Reading the Sixth Circuit's opinion permitting states to ban same-sex marriage is a cognitively dissonant experience: the opinion isn't really about gays, marriage, or gay marriage. It is, as the dissent notes, an "engrossing TED talk" on political philosophy or democracy. It is, in other words, a magician's misdirection.

The Sixth Circuit's conservatives do not want us to realize that what they just did is tear away equal and fundamental rights from real committed, loving couples, many of whom are raising children. Rather, they want us to think that they were hamstrung by their humble roles and the narrow confines of their judicial charges. Well, they can't fool us and they won't fool Justice Kennedy.

In a meandering opinion riddled with rhetorical questions rather than reasoned legal analysis, Judge Sutton (above, middle) argues, essentially, that he cannot affirm the unconstitutionality of bans on same-sex marriage because he is handcuffed by three things: Baker v. Nelson, the limited role of the judiciary and the Constitution, and eons and eons of social tradition. His language suggests, not too convincingly, that he would jump at the chance to allow gays to marry if he were a voter or a legislator. But as a judge, sitting in an intermediate appellate court inferior to the Supreme Court, he can't. He just can't.

Don't let Judge Sutton's rhetoric fool you. Behind the gloss of reasonable-sounding respect for the dignity of gay persons lies the same odious discrimination we have been hearing from the rump of the radical right still apoplectic that two men or two women can marry.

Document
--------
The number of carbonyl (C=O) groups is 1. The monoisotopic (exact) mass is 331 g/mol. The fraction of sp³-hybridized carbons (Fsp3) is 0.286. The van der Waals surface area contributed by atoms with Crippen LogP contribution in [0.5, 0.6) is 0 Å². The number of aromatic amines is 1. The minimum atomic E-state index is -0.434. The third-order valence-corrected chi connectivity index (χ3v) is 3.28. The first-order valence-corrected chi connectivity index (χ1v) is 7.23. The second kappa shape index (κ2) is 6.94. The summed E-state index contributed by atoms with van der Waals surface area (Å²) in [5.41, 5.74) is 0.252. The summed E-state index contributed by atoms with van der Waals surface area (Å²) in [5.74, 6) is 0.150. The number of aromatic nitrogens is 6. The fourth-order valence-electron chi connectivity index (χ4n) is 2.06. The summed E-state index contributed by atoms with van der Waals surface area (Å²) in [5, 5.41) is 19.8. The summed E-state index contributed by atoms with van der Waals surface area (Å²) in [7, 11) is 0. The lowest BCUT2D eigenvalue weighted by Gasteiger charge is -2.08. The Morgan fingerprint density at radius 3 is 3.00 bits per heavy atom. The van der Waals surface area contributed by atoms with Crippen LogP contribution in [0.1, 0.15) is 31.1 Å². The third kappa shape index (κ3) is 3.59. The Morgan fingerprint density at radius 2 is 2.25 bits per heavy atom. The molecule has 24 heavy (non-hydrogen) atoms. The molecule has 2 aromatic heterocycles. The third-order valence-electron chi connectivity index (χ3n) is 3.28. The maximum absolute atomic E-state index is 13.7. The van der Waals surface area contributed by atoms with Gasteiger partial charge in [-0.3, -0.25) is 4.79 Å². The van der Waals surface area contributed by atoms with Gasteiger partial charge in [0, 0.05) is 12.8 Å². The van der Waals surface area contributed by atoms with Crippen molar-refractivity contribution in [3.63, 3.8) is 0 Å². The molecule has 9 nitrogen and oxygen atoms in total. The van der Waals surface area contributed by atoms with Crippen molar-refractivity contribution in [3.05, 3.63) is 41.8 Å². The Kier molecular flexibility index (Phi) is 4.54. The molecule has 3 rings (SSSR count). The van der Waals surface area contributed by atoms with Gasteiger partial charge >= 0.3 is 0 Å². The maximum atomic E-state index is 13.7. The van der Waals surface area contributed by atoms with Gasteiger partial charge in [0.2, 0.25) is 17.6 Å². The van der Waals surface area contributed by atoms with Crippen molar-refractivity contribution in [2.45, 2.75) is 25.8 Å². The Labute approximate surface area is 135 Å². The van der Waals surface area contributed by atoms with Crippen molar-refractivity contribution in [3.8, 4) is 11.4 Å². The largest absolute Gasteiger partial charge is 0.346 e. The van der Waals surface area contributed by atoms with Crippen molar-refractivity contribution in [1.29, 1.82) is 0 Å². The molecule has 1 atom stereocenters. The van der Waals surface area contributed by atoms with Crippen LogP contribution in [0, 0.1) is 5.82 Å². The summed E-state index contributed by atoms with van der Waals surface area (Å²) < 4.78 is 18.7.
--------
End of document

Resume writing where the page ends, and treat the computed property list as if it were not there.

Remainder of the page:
GinsburgThe upshot of this opinion is that it is Justice Ginsburg's trigger for when she thought the Supreme Court might take up a marriage equality case: the Sixth Circuit has just upheld bans on same-sex marriage. Now we are on a track to return to the Supreme Court where we may get a substantive holding on marriage equality. Expect an appeal request to be filed quickly, and expect the Supreme Court to take the case. We may even get a decision in June, on the anniversary of Windsor.

This is the first in a series of columns on the Sixth Circuit's decision; there are just too many pieces to this opinion to cover at once. Stay tuned to Towleroad over the next few days for special in-depth coverage and analysis.

Let's begin with a general summary of Judge Sutton's primary motivating point, AFTER THE JUMP...

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Marriage Equality and the Court: What Happened in Puerto Rico?



In a decision that willfully ignored the prevailing wisdom of most of the federal judiciary, a judge in Puerto Rico recently tossed a lawsuit challenging the island's ban on gays marrying. The judge did not expressly uphold the constitutionality of the ban; rather, he granted PR's motion to dismiss the lawsuit. Either way, the case is headed for appeal at the First Circuit Court of Appeals. This case adds a little texture to the Supreme Court's refusal to take seven marriage equality cases, bringing an end to marriage discrimination in much of the country. But do not expect Puerto Rico to derail our forward march.